Isolation of the Toxic Principle in Acacia georginae


SERIOUS losses in livestock, apparently due to poisoning by natural fodder, have occurred in the Georgina River watershed since early settlement. These occur over an area of approximately 14,000 square miles of north-western Queensland and over an equally large area of the adjoining Northern Territory. Acacia georginae is widely distributed throughout the affected areas, and its pods, seeds and leaves have proved toxic to sheep and cattle1,2.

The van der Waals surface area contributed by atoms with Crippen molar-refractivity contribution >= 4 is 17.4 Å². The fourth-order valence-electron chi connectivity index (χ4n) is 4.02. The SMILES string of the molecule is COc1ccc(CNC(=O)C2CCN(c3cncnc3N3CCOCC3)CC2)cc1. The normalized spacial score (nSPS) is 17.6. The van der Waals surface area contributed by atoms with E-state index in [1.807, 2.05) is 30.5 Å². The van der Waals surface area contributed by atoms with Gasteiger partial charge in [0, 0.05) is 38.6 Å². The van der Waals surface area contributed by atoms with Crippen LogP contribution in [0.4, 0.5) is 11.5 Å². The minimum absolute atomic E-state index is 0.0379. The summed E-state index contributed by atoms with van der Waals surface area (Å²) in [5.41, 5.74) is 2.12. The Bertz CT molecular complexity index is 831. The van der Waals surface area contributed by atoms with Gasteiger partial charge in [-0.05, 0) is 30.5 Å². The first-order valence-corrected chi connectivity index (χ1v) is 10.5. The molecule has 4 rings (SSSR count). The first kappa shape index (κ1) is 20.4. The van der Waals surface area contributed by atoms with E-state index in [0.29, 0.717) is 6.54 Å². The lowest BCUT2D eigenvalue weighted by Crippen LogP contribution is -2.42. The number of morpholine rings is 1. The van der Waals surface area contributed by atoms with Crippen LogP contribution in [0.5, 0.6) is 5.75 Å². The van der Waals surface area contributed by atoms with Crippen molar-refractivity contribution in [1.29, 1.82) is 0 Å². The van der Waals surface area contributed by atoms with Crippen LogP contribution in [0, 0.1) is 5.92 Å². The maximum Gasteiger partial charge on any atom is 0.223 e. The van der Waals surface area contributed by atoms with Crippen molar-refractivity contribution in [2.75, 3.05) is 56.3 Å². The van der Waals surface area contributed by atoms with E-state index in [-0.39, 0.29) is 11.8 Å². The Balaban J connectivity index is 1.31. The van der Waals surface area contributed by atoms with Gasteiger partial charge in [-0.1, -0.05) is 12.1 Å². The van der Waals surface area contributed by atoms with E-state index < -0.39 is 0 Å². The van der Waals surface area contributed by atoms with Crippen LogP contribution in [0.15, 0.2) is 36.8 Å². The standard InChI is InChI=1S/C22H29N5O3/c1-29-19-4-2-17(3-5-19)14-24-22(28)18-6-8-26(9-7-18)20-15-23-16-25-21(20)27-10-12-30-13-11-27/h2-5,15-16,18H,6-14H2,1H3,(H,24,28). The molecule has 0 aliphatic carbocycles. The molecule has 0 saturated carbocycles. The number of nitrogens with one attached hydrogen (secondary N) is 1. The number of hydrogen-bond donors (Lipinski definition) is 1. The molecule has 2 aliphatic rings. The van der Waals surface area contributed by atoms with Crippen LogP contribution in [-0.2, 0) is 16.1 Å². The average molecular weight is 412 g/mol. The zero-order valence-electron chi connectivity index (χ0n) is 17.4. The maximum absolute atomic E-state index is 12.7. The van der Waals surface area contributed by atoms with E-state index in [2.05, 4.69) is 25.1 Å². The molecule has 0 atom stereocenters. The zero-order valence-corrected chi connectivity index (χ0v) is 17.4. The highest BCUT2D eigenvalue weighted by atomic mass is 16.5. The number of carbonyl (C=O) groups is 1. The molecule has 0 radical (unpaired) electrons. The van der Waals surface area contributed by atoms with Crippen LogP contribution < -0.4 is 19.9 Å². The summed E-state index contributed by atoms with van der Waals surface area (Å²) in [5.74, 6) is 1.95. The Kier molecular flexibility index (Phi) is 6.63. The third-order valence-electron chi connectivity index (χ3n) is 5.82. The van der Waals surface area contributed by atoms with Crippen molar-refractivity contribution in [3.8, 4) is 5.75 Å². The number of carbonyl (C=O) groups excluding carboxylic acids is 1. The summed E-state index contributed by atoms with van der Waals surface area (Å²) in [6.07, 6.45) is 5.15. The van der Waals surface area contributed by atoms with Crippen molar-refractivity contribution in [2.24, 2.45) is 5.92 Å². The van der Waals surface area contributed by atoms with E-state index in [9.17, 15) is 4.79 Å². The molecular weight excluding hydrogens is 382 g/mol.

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  1. 1

    Bell, A. T., Newton, L. G., Everist, S. L., and Legg, J., Austral. Vet. J., 31, 249 (1955).

  2. 2

    Barnes, J. E., Austral. Vet. J., 34, 281 (1958).

  3. 3

    Wluka, D. J., M.Sc. thesis, University of Queensland.

  4. 4

    Rimington, C., and Steyn, D. G., Onderstepoort Vet. Sci. and Anim. Ind., 5, 81 (1935).

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OELRICHS, P., McEWAN, T. Isolation of the Toxic Principle in Acacia georginae . Nature 190, 808–809 (1961).

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